To understand how forcefully Dickinson is manipulating the form of the page itself, take a simple household envelope and see how many of these forms you can re-create.Bervin is so much her own poet that it makes her the perfect guide for Dickinson, a poet so in touch with her own vision of poetry that it permeated the way she interacted with all manner of surfaces coming into her world. To love a poet, and to make a poet a muse so wholly the way that Bervin clearly has, one must have a very solid, very entrenched relationship to one's own practice so that both practices are afloat simultaneously. In this way, the engagement of the one poet enlarges the practice of the other, and vice versa.
When is Dickinson slicing the edges of the envelope "surgically clean" and when is she leaving it "ragged," and is she doing this purposefully and if so, why, asks Bervin. Are these the questions of a visual artist, or a poet or can we distinguish or should we? They are questions that reveal, as Bervin argues, a poet in relationship to shape and form in the world. The materiality of her poetry was not in the abstract, it was, if Bervin is right, to be found in the world.
Bervin is primarily an artist and understands text the way an artist understands text, and while it is not at all new to have artists work with text (Roni Horn, Louise Bourgoise, etc., etc.), it is certainly less common to have someone firmly entrenched in the poet category (poetry being arguably a less desirable commodity than art in the 21st Century) who works with text as a visual artist (derek beaulieu, bp Nichol). In other words, Bervin has primarily a visual poetic practice.
Can we say the same of Dickinson? That she is as visual a poet as she is artful lyricist? Can we think of her as a poet who muddied the page? Not as the pristine (formally unified) poet we have been taught to think of her as? Or as some poets seem to want to think of her if only to establish lineage? These poems offer a window into the compositional practice of the poet, into how she inhabited her work. As Bervin notes, "To represent a Dickinson poem accurately in print, to 'accommodate our typographic conventions to her work,' is quite a demanding task." Why? Because we want poetry to be seamless? We want poets to fit into our idea of them, but when we are often doing more than presenting a poet to a new audience, we are in affect, telling people how to read her. Consider Mary Barnard's Sappho in contrast to Anne Carson's Sappho: neither is actually Sappho. Bervin argues that we might not have a real sense of what a Dickinson poem looks like because of how we have encountered them. ie: words left out, dashes gone, etc. You can take a look at some of the images over at the Poetry Foundation. On one level she seems unable to make a banal observation.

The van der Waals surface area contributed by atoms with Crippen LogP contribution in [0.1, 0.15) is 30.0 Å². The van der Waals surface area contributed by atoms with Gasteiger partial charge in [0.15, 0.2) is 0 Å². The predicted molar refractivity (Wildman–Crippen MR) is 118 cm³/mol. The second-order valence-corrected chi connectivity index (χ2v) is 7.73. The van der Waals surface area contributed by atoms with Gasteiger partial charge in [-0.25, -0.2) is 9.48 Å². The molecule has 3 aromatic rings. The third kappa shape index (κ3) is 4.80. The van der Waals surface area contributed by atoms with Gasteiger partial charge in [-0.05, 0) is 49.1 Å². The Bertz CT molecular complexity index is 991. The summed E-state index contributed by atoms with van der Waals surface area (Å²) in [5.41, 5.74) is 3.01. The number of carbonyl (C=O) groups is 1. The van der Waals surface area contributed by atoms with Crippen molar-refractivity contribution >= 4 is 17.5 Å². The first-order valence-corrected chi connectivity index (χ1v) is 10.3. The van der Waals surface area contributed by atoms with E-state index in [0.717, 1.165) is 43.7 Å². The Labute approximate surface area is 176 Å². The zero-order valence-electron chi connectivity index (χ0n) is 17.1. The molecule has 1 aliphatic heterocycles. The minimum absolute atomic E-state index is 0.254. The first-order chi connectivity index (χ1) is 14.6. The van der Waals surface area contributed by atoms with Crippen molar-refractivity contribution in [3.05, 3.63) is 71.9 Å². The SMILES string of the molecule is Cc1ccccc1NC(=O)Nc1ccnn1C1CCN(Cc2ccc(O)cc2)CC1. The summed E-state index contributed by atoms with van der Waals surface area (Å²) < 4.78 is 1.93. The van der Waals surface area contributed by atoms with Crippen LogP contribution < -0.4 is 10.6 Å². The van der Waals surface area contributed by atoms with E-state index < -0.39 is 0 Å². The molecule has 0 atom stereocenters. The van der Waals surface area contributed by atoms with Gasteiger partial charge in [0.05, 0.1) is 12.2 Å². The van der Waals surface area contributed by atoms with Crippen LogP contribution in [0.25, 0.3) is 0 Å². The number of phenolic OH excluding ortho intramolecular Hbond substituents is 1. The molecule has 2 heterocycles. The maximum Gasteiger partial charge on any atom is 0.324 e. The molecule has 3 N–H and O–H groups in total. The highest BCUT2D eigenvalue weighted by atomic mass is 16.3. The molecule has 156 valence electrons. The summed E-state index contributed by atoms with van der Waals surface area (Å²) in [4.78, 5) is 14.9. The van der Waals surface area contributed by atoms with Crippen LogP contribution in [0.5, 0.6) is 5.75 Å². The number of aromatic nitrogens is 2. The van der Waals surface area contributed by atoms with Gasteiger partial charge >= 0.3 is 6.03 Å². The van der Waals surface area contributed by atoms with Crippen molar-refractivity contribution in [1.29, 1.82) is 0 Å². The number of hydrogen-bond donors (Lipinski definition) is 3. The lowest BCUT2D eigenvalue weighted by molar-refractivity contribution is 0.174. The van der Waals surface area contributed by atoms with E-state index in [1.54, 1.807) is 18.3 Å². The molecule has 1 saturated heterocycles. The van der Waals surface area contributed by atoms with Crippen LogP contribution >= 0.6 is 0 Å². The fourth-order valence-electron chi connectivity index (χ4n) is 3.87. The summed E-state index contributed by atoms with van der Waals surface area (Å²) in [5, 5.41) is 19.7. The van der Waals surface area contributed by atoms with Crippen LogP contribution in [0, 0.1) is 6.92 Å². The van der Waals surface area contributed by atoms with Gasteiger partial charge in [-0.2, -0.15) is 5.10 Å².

These manuscripts should be understood as visual productions. --Susan Howe
But are not all Facts Dreams as soon as we put them behind us.She is equally incapable of a shapeless poem. Here is a photograph of a photograph of the original envelope poem written, if we are to believe the clues left to us, with a squat fat pencil of the Ikea shopping experience variety: And here you can see how Dickinson uses the constraint of the space it occupies: Notice how well she uses the line of the envelope. Does this not change the way you think about Dickinson's poems? It certainly makes the sameness of the way we have encountered them in anthologies and print seem extremely arbitrary. In the first place, we can't help but encounter them as left/right columns. The ways of composition are murky and the arguments we make for polish are equally so. The dash can be seen as a stitch, an amplifier, musical notation, erasure. Bervin reads the envelope as a form of visual poem. It's hard to argue against this. It's ironic to think of she, whom critics have aligned so powerfully with "enclosures," writing these missives on "enclosures." Perhaps she wasn't enclosed at all. Perhaps she wasn't overwhelmed with desire to be read, heard, acknowledged in some external way, perhaps, as Bervin points out, she was an artist who had found a way to fully inhabit her practice, to make her life a long poem. I am envious of all practices that have somehow moved beyond a desire for a response. In my end of year notes I noted that everyone who walks into my house goes right for the The Gorgeous Nothings, which I look at as well on a daily basis. It's a must have book, not just for Dickinson fans, but for readers of contemporary poetry. It's an affirmation of the notion of practice rather than product. Process over reception. It's an aspect of poetry I have always known to be the point, but rarely remember myself. Perhaps for that reason alone I will leave The Gorgeous Nothings on permanent display. --Sina Queyras